I have had Duke (a 3 year old Lab/Shepherd mix) for almost two years, I adopted him from my work (a shelter). He was super obedient, and listened to every command, and didn't jump up.
(He grew up at the shelter, adopted and returned for various reasons)
As the time passed, I started to let little things slip, telling myself he is just trying to live the puppyhood he was denied. I am also guilty of enabling this issues, and showing praise, instead of a proper correction.
I have looked into obedience classes, but due to my financial situation, I cannot afford a good trainer.
Long story short, I am failing my dog. I need to learn how to be a better alpha mother, and provide Duke with consistent, yet-loving training.
Some of the issues I have created include;
1. excessive barking at EVERYTHING 2. Jumps on people and will force his face right in front of others. 3. Does not calm down, and runs zoomies in the house, and OVER the furniture. 4. Will only sit or lay down when we are alone, or I have a treat.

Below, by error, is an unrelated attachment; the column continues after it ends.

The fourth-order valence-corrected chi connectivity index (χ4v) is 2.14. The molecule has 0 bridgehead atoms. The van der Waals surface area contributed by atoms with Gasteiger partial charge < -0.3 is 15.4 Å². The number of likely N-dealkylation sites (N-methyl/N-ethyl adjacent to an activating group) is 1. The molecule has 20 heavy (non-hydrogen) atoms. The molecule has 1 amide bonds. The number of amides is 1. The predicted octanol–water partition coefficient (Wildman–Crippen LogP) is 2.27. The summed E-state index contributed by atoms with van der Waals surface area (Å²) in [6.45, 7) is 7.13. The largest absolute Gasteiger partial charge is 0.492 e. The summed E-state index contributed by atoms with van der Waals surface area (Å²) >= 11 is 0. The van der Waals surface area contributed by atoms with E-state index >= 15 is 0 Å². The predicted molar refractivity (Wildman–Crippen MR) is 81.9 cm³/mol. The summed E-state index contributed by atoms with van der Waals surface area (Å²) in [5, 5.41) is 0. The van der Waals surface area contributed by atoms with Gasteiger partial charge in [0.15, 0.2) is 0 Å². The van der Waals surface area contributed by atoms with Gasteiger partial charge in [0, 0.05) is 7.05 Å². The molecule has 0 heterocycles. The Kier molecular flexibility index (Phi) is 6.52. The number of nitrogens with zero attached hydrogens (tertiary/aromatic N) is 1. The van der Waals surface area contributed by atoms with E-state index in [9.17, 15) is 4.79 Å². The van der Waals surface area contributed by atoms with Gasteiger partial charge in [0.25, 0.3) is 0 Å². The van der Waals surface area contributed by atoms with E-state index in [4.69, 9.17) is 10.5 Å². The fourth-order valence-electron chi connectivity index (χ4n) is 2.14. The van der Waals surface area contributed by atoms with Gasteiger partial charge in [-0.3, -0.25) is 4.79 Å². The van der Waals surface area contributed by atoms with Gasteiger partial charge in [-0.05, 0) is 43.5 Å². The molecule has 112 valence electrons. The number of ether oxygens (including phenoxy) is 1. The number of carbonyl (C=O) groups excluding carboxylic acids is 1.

This is very embarrassing for me, you would think someone who deals with people turning animals over for behaviour issues, would have more control.
I just need some help and tips on doing this better. please KNOW this is in no way Duke's fault, he is a very good boy, just has a lame mom.
You love your dog, and you're willing to address his issues, so how could you be letting him down? It's great that you acknowledge the need to take charge to keep you both happy...and sane!
For the barking and the other behavior that is unacceptable, you said it yourself: you've been praising where you should be firmly correcting. I'm no trainer, and if you aren't in a position to hire one, there are some decent sources on line. One example is a site called Watch and train: http://www.watchandtrain.com It has short training videos and instructions for common behavior problems, and it's free. There may be other sites out there; this is just one I've seen a number of times.
For the running, or zooming, around the house, your energetic dog just needs more exercise. Unless they have an injury or other physical limitations, all dogs need at least 30-20 minutes of rigorous exercise each day, and as much as 2 hours depending on the breed. A good long walk a couple of times each day, a game of chase outside, some tug-of-war inside...just examples of things to get your dog moving. As we say where I work, a happily tired dog is a good dog. If you don't have time to give your dog the exercise he needs, dog treadmills and treadwheels might be a responsible choice for you.